Bags for life present poisoning risk
Bags for life pose a food poisoning risk and shoppers should label their bags as either “raw” or “ready to eat” say the Food Standards Agency (FSA). This is to prevent the spread of deadly bacteria.
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Consumers have been carrying raw foods, ready to eat foods and other items such as bleach or washing powder in the same bags which is a concern to the watchdog.
The FSA is now advising people bring enough bags to carry different groups of items separately. The guidance also recommends regularly washing cotton bags used for carrying raw bags in order to kill any bacteria still lurking inside.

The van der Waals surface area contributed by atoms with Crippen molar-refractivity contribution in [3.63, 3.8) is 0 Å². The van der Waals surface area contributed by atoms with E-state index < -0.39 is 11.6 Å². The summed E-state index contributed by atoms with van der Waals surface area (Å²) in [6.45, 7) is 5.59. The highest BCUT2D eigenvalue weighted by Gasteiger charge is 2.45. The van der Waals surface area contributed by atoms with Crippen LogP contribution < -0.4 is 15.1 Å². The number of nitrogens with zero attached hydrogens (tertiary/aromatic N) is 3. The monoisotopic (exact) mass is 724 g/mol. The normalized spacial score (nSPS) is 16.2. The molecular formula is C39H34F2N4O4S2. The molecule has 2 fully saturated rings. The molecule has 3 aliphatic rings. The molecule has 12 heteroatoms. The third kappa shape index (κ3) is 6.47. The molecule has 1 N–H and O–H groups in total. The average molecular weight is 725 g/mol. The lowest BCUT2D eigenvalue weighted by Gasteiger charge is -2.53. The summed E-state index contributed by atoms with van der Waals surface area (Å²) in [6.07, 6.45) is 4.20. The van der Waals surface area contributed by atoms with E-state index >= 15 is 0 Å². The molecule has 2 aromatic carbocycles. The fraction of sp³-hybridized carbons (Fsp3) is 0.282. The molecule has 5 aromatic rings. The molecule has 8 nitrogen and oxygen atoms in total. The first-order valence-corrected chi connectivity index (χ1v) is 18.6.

Concerns about poor hygiene and bacteria are currently high after poor hygiene practices were discovered in a factory which provides more fresh chicken to UK supermarkets than any other.
Following the introduction of the 5p carrier bag tax, bags for life are fast becoming the main option for carrying shopping home from supermarkets. Indeed Tesco recently scrapped 5p bags, leaving bags for life as the only option, and now Morrisons is planning to follow suit.